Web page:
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Browsing named entities in George Bancroft, History of the United States from the Discovery of the American Continent, Vol. 8. You can also browse the collection for Poland (Poland) or search for Poland (Poland) in all documents.

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ajor generals. Of these, the first, from deference to Massachusetts, was Artemas Ward. Notwithstanding his ill health, he answered: I always have been, and am still ready to devote my life in attempting to deliver my native country. The American people with ingenuous confidence assumed that Charles Lee,—the son of an English officer, trained up from boyhood for the army,—was, as he represented himself, well versed in the science of war, familiar with active service in America, Portugal, Poland, and Turkey, and altogether a soldier of consummate ability, who had joined their cause from the purest impulses of a generous nature. In England he was better understood. From what I know of him, wrote Sir Joseph Yorke, then British minister at the Hague, he is the worst present which could be made to any army. He left the standard of his king, because he saw no Chap. XLI.} 1775. June 17. chance of being provided for at home, and, as an adventurer, sought employment in any part of the
e her schemes of administrative greatness; though he was guided by experience rather than comprehensive views. With the faults of pride, inflexibility, and dilatoriness, he also had incorruptness; and he was acknowledged to be the fittest man for his post. At home his political principles led him to desire some limitation of the power of the sovereign by a council of nobles; towards foreign powers he was Chap. XLVII.} 1775. Aug. free from rancor. It had been the policy of France to save Poland by stirring up Sweden and Turkey against Russia; yet Panin did not misjudge the relations of Russia to France. Nor was he blinded by love for England; he wanted no treaty with her except with stipulations for aid in the contingency of a war with the Ottoman Porte, and as that condition could not be obtained, he always declined her alliance. His weak side was vanity, and Frederic of Prussia was said to have chained him to his interests by frequent presents of small value, and autograph lett
ove objections, offered to be content with a corps of fifteen thousand men. At court, though it was the grand duke's birthday, he found that the empress would not appear. He returned to the palace in the evening, but the empress, Chap. L.} 1775 Oct. feigning indisposition, excused herself from seeing him. Meantime the subject was debated in council, and objections without end rose up against the proposed traffic in troops, from the condition of the army wasted by wars, the divisions in Poland, the hostile attitude of Sweden, the dignity of the empress, the danger of disturbing her diplomatic relations with other European powers, the grievous discontents it would engender among her own subjects. She asked Panin whether granting the king such assistance would not disgust the British nation; and Ivan Ctzernichew, lately her ambassador at London, now minister of the marine, declared that it would give offence to the great body of the people of England, who were vehemently opposed to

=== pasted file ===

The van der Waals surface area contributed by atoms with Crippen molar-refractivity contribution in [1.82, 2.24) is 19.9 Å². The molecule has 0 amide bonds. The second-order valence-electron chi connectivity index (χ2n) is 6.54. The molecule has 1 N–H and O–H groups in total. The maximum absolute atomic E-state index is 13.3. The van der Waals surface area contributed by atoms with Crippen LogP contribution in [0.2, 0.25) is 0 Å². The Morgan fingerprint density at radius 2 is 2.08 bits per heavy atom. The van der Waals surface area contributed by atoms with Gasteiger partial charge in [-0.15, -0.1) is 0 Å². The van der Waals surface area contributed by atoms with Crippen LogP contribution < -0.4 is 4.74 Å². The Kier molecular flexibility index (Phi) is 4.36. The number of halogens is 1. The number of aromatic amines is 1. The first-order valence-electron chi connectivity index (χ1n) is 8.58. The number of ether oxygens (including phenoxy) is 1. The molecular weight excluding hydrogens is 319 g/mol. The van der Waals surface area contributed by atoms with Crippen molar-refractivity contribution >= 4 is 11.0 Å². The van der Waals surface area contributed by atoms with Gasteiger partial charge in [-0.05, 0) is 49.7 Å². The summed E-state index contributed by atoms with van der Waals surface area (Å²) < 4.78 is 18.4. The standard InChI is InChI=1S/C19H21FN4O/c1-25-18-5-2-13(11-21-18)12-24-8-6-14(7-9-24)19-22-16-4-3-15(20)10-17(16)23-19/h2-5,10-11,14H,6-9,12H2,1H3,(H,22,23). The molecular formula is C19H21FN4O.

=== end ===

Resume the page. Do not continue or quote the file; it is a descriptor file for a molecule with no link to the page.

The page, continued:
nst their rulers; the sentiment of patriotism was merged in the obedience of the soldier, who learned that he had a master, but not that he had a country; and electors and landgraves and reigning dukes assumed the right of engaging in wars for their personal profit, and hiring out their troops according to their own pleasure. The custom became so general that, for the gain of their princes, and pay and plunder for themselves, German troops were engaged in every great contest that raged from Poland to Lisbon, from the North Sea to Naples; and were sometimes arrayed in the same battle on opposite sides. At peace the disbanded supernumeraries lounged about the land, forming an unemployed body, from which the hope of high wages and booty could at any time raise up armed bands. So soon as it became known that the king of England, unable to supply the losses in his regiments by enlistments within his own realm, desired to draw recruits from Germany, crowds of adventurers, eager to prof